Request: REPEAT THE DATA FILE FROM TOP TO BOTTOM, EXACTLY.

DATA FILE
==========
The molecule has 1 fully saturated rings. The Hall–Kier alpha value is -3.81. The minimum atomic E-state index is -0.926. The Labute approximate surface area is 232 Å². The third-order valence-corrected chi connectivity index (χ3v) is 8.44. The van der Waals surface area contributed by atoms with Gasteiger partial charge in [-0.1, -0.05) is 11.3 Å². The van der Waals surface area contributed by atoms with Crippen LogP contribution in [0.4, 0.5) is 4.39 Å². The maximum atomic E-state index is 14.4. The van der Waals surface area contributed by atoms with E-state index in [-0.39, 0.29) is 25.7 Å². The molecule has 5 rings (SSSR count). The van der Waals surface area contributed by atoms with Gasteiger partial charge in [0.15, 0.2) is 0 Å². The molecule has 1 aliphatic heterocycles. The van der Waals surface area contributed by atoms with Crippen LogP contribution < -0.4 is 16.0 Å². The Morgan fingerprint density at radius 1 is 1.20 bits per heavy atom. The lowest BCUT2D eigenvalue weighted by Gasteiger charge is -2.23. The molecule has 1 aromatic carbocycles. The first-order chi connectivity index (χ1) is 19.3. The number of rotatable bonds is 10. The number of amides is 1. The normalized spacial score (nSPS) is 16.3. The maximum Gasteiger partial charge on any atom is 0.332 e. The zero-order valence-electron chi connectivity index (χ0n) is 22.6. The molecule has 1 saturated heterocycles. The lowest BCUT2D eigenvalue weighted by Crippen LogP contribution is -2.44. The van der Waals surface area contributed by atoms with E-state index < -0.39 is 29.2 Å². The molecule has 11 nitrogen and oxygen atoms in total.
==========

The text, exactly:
The molecule has 1 fully saturated rings. The Hall–Kier alpha value is -3.81. The minimum atomic E-state index is -0.926. The Labute approximate surface area is 232 Å². The third-order valence-corrected chi connectivity index (χ3v) is 8.44. The van der Waals surface area contributed by atoms with Gasteiger partial charge in [-0.1, -0.05) is 11.3 Å². The van der Waals surface area contributed by atoms with Crippen LogP contribution in [0.4, 0.5) is 4.39 Å². The maximum atomic E-state index is 14.4. The van der Waals surface area contributed by atoms with E-state index in [-0.39, 0.29) is 25.7 Å². The molecule has 5 rings (SSSR count). The van der Waals surface area contributed by atoms with Gasteiger partial charge in [0.15, 0.2) is 0 Å². The molecule has 1 aliphatic heterocycles. The van der Waals surface area contributed by atoms with Crippen LogP contribution < -0.4 is 16.0 Å². The Morgan fingerprint density at radius 1 is 1.20 bits per heavy atom. The lowest BCUT2D eigenvalue weighted by Gasteiger charge is -2.23. The molecule has 1 aromatic carbocycles. The first-order chi connectivity index (χ1) is 19.3. The number of rotatable bonds is 10. The number of amides is 1. The normalized spacial score (nSPS) is 16.3. The maximum Gasteiger partial charge on any atom is 0.332 e. The zero-order valence-electron chi connectivity index (χ0n) is 22.6. The molecule has 1 saturated heterocycles. The lowest BCUT2D eigenvalue weighted by Crippen LogP contribution is -2.44. The van der Waals surface area contributed by atoms with E-state index < -0.39 is 29.2 Å². The molecule has 11 nitrogen and oxygen atoms in total.